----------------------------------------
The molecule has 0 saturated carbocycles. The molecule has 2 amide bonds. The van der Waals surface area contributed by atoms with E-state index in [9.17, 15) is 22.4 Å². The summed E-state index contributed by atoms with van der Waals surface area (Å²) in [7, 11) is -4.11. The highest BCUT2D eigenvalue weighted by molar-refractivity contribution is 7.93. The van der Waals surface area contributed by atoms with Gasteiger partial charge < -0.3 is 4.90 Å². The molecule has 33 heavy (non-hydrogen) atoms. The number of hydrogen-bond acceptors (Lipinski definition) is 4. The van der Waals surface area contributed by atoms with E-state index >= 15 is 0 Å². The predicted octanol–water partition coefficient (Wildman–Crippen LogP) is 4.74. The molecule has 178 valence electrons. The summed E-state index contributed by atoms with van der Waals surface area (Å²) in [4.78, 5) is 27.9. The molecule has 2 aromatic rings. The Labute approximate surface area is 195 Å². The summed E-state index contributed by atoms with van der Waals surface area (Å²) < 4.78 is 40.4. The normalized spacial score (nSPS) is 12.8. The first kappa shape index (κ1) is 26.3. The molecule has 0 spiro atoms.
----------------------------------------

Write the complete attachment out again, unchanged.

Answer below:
The molecule has 0 saturated carbocycles. The molecule has 2 amide bonds. The van der Waals surface area contributed by atoms with E-state index in [9.17, 15) is 22.4 Å². The summed E-state index contributed by atoms with van der Waals surface area (Å²) in [7, 11) is -4.11. The highest BCUT2D eigenvalue weighted by molar-refractivity contribution is 7.93. The van der Waals surface area contributed by atoms with Gasteiger partial charge < -0.3 is 4.90 Å². The molecule has 33 heavy (non-hydrogen) atoms. The number of hydrogen-bond acceptors (Lipinski definition) is 4. The van der Waals surface area contributed by atoms with E-state index >= 15 is 0 Å². The predicted octanol–water partition coefficient (Wildman–Crippen LogP) is 4.74. The molecule has 178 valence electrons. The summed E-state index contributed by atoms with van der Waals surface area (Å²) in [4.78, 5) is 27.9. The molecule has 2 aromatic rings. The Labute approximate surface area is 195 Å². The summed E-state index contributed by atoms with van der Waals surface area (Å²) < 4.78 is 40.4. The normalized spacial score (nSPS) is 12.8. The first kappa shape index (κ1) is 26.3. The molecule has 0 spiro atoms.